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Chronotherapeutics (From Emile KAHOUN, Lycee Yadega)

Our bodies are wonderfully deft at maintaining balance. When the temperature jumps, we sweat to cool down. When our blood pressure falls, our heart pounds to compensate. As it turns out, though, our natural state is not a steady one. Researchers are finding that everything from blood to brain function varies rhythmically with the cycle of sun, moon and seasons. And understanding them is giving new strategies for avoiding such common killers as heart disease and cancer. Only one doctor in 20 is well versed in the growing field of "chronotherapeutics", the strategic use of time (chrono) in medicine. "The field is exploding", says Michael Smolensky, the university of Texas psychologist who heads Houston's Hermann Centre for Chronobiology and Chronotherapeutics.
In medical school, most doctors learn that people with chronic conditions should take their medicine at steady rates. For example, asthmatics are most likely to suffer during the night, when mucus production increases, airways narrow and inflammatory cells work overtime. Yet most patients strive to keep a constant level of medicine in their body day and night, whether by puffing on an inhaler four times a day or taking a pill each morning and evening. In recent studies, researchers have found that a large midafternoon dose of a steroid or broncodilator can be as safe as several small doses, and better for avoiding nighttime attacks.
In 1989, Dr William Houshesky of Albany's Stratton VA Medical Centre analysed the records of 41 women who'd undergone surgery for breast cancer and found that those operated on midway through the menstrual cycle enjoyed better 10-year survival rates than those treated at other times of the month. His colleagues laughed at the time, but nine studies involving 2,300 women have turned up the same result. Those studies suggest that midcycle breast surgery may bring a 30 percent survival advantage. If so, it could prevent 15,000 deaths a year in the United States alone. And unlike most new treatments, this one would cost no more than what it replaced. Time, after all, is free.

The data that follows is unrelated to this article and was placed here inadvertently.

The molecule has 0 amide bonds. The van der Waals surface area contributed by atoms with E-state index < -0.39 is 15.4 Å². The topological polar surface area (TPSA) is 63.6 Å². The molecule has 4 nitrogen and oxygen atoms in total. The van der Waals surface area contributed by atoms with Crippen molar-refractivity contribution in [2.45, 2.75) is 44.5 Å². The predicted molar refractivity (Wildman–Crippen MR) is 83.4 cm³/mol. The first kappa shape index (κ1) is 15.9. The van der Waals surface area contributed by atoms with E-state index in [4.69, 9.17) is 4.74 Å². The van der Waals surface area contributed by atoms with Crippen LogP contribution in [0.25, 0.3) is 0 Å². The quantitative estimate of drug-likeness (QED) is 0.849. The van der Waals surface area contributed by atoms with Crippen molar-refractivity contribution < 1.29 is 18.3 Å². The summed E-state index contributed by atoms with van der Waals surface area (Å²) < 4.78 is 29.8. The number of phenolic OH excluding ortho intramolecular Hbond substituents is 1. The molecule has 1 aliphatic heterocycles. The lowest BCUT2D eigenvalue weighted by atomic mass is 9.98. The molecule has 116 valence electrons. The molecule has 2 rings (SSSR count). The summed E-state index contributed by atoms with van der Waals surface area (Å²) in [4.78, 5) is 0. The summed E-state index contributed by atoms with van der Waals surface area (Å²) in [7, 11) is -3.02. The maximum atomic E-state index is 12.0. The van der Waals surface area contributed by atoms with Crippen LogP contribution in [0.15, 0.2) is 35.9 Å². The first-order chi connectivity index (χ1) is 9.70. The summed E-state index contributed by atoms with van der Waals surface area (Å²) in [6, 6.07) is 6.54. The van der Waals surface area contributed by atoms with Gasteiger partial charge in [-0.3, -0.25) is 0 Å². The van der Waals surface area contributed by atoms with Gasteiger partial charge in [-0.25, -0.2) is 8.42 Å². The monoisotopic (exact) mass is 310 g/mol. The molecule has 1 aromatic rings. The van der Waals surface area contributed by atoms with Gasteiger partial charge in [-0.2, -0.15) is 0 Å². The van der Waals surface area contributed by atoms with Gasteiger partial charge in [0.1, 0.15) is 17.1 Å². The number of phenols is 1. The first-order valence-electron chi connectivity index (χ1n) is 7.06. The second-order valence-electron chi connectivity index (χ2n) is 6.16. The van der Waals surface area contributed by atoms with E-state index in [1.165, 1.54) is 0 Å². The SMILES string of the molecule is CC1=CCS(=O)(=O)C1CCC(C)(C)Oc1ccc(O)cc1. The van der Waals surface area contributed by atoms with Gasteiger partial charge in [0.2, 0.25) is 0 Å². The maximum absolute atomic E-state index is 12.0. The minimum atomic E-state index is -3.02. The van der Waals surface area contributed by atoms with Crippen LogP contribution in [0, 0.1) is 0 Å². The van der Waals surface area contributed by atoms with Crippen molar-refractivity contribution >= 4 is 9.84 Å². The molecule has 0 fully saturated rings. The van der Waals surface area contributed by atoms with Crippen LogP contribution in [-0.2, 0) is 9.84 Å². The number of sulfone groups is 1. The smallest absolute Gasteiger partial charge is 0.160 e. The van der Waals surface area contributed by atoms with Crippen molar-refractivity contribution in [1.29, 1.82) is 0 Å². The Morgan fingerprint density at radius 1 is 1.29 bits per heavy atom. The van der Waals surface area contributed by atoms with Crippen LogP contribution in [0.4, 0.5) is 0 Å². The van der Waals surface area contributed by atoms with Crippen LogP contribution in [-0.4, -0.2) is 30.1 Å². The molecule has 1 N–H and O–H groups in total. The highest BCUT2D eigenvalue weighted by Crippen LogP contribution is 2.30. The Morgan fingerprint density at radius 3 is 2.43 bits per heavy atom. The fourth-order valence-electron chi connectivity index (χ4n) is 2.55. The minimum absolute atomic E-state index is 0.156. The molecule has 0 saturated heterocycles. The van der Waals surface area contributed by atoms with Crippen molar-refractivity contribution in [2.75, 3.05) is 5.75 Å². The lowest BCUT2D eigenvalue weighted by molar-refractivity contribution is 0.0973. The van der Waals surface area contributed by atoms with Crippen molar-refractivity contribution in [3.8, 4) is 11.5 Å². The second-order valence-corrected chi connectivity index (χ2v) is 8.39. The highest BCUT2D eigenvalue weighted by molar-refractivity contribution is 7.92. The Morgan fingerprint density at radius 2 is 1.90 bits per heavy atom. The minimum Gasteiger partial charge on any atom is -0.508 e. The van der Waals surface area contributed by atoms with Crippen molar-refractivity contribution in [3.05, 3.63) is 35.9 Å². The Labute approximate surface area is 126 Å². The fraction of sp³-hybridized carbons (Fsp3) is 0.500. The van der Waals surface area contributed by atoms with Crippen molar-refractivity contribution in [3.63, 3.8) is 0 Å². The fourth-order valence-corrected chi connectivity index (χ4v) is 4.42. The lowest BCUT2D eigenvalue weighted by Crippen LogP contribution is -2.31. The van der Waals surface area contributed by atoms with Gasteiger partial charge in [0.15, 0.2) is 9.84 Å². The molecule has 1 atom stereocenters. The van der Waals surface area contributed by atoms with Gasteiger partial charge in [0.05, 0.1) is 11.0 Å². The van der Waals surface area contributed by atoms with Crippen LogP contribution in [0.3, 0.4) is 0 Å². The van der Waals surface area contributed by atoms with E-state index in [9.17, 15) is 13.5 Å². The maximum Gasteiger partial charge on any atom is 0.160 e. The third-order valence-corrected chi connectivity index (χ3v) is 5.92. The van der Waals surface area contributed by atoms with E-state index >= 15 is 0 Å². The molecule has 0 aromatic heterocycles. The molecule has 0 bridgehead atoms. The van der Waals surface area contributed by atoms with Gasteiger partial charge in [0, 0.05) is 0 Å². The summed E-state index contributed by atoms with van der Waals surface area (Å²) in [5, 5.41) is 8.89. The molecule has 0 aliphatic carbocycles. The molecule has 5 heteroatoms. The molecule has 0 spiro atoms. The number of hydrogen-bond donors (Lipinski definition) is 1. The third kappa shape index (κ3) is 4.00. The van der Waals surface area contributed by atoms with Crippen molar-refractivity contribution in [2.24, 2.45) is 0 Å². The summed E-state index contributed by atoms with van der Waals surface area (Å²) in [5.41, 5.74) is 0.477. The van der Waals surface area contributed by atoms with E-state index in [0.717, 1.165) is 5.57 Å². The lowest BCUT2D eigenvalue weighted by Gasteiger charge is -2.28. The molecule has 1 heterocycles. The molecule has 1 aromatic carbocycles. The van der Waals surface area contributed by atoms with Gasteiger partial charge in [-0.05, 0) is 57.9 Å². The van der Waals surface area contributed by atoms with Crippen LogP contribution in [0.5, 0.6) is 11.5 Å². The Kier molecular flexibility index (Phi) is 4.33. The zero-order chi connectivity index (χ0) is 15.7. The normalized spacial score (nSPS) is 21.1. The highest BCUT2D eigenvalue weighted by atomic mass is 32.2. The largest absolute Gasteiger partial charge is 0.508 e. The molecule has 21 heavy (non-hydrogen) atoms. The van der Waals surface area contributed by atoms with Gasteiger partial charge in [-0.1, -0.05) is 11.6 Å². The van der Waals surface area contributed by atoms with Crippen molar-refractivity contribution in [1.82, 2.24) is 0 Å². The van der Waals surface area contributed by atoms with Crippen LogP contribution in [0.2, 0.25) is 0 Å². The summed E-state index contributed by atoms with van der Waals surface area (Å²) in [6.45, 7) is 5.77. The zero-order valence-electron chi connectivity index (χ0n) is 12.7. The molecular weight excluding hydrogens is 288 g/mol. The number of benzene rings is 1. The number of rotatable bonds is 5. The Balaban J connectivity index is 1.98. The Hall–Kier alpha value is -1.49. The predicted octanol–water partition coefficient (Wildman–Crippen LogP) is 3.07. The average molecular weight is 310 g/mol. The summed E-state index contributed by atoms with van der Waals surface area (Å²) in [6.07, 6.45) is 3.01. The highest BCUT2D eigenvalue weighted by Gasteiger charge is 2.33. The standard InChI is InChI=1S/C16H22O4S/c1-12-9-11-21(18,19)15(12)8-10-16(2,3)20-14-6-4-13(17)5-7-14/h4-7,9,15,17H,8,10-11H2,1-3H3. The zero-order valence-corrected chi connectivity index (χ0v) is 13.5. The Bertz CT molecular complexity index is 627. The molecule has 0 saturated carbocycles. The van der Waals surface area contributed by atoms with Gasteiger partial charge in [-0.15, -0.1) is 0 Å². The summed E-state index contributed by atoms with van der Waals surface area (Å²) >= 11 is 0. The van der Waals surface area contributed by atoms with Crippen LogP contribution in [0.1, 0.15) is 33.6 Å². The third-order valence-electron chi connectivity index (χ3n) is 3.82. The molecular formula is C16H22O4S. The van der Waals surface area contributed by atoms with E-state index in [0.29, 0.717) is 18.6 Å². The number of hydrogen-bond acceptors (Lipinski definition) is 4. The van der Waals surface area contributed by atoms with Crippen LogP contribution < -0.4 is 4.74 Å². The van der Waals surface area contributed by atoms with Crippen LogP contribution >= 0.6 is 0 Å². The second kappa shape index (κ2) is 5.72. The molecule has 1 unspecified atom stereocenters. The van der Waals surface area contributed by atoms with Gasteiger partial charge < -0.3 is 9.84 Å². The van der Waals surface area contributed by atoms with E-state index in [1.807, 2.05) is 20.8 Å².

By Geoffrey Cowley, Newsweek, March 11, 1986 (adapted)

Deft: adroit
Steady: regular, constant.
Versed in: experienced in
To narrow: rétrécir
To strive: to make great efforts.


1) According to the text, how do the cycles of sun, moon and seasons influence our health? (03 marks)
2) Give the definition of chronotherapeutics.(03 marks)
3) Referring to the text, when can asthma treatment be more effective? (02 marks)
4) Referring to the results of studies in the text, what is the most suitable time for performing breast-cancer surgery and why? (04 marks)
5) In Burkina Faso, people contract some diseases at particular seasons. Give one of these typical diseases and say when and how it is contracted. Then suggest the most effective way of preventing it. (08 marks)
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